Here is a summary of The Blade's endorsements in key election contests:
The mayoral campaign that ends tomorrow may have been uninspiring, but each vote on Tuesday remains as important as ever. After carefully reviewing the strong points and liabilities of both men seeking the office, we conclude that Ray Kest is better suited to become Toledo's next strong mayor.
Mr. Kest's familiarity with finance will be important, and he seems more comfortable with the mayor's public relations role as Toledo's most vocal advocate and cheerleader.
Council at large
The election is noteworthy because staggered terms for City Council members are being introduced and this will be the last time all 12 will be chosen at the same time. All new members will get a pay raise, from $18,500 to $27,500. And, with a new mayor coming on board, council's relationship with the administration will be more important than ever. In the post-Finkbeiner era, it will be vital that the people who serve on council have the experience and ability in municipal affairs to carry what likely will be a larger share of the burden of governance.
Fortunately, most of the candidates on the ballot, challengers as well as incumbents, present worthy credentials. Terms are for four years.
Our choices are Peter Ujvagi, Betty Shultz, George Sarantou, Perlean Griffin, Gene Zmuda, and Louis Escobar.
With 20 years of experience and thorough knowledge of what is required to run the city, Mr. Ujvagi, council president since 1998, deserves a third term. Ms. Shultz, who is experienced, reliable, outspoken, and frequently independent, also should be re-elected. Both are Democrats.
Mr. Sarantou is a Republican challenger who deserves a term on council by virtue of his public-service in the community. Ms. Griffin, also a challenger but a Democrat, makes the grade because of her experience as a city employee for 27 years, most recently as affirmative action director.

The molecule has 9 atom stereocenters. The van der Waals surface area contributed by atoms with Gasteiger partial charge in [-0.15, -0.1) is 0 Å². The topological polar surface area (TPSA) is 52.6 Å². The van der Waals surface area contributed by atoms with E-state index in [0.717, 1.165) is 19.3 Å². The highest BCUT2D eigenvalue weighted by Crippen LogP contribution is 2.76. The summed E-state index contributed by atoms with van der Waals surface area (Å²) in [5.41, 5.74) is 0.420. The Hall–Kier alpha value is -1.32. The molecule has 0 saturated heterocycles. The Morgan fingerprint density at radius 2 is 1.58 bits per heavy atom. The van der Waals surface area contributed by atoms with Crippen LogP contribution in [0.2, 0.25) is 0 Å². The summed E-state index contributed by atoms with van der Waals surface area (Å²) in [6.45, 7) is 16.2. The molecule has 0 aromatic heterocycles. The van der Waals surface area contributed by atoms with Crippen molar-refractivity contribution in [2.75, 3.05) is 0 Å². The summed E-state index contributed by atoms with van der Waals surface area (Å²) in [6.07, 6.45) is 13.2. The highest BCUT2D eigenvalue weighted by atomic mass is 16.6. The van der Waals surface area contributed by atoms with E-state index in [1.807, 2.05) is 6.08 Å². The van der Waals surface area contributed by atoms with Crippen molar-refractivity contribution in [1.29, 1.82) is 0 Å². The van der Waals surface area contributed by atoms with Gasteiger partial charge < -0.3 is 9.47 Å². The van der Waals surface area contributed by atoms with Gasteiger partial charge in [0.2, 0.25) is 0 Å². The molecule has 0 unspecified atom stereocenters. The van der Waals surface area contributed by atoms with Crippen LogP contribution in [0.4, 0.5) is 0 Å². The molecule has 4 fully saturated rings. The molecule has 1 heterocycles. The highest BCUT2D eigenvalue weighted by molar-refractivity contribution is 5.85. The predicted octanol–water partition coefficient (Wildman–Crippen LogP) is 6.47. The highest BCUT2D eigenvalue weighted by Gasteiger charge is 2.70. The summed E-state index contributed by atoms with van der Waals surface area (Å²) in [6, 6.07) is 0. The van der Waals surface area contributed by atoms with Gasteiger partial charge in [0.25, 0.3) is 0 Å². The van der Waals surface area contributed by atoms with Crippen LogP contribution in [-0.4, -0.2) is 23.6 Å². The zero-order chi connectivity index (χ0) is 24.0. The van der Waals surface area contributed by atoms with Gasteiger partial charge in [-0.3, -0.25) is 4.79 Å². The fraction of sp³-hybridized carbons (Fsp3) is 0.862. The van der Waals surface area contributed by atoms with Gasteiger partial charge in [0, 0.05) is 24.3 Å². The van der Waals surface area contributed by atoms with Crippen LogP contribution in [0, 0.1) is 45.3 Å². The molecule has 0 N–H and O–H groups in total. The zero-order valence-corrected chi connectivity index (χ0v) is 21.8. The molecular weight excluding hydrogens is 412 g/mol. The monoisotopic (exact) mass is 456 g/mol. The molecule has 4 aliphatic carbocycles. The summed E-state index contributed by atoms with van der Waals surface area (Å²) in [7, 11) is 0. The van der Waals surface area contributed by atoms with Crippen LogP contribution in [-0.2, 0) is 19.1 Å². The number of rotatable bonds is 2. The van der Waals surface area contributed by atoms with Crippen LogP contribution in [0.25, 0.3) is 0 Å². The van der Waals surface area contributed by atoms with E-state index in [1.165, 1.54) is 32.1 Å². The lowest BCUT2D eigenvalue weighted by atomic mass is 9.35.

We were disappointed that Mr. Zmuda didn't run for mayor when the Republican Party could have used him in 1997, but he has shown that he can work with majority Democrats on council. We also have some misgivings about Mr. Escobar but he's a consensus builder who is able to manage the mechanics of complex issues.
Half of City Council has been elected from districts for the past eight years, and the system has served Toledo well.
Voters are fortunate to have qualified challengers as well as incumbents. Our choices for the four contested seats are Rob Ludeman, District 2; Edna Brown, District 4; Tina Skeldon Wozniak, District 5, and Wade Kapszukiewicz, District 6. Candidates in Districts 1 and 3 have no opponents.
Mr. Ludeman is a well-respected veteran Republican who not only has firmly established himself on council but admirably answered his party's call to run in the 2000 election for Lucas County commissioner. He lost but we are confident voters in southwest Toledo will return him to council.
Ms. Brown won her central-city seat twice without the Democratic endorsement. Now she finally has her party's nod, and she should have no trouble winning a third term.
Ms. Wozniak has been a tireless worker in her northwest Toledo district on such problems as chronic flooding in certain areas and for such projects as the “Walk Westgate” revival. She merits re-election.
We have some doubts about whether Mr. Kapszukiewicz has matured into the responsible public servant most people expected, but we support his re-election bid.
Toledo Public Schools
The relationship between the school board and its teachers has markedly improved from four years ago, when a strike was narrowly averted. But the school system remains in “academic emergency” status, proficiency test scores remain dismal, and the district faces a huge bond issue to replace and repair its legion of crumbling buildings.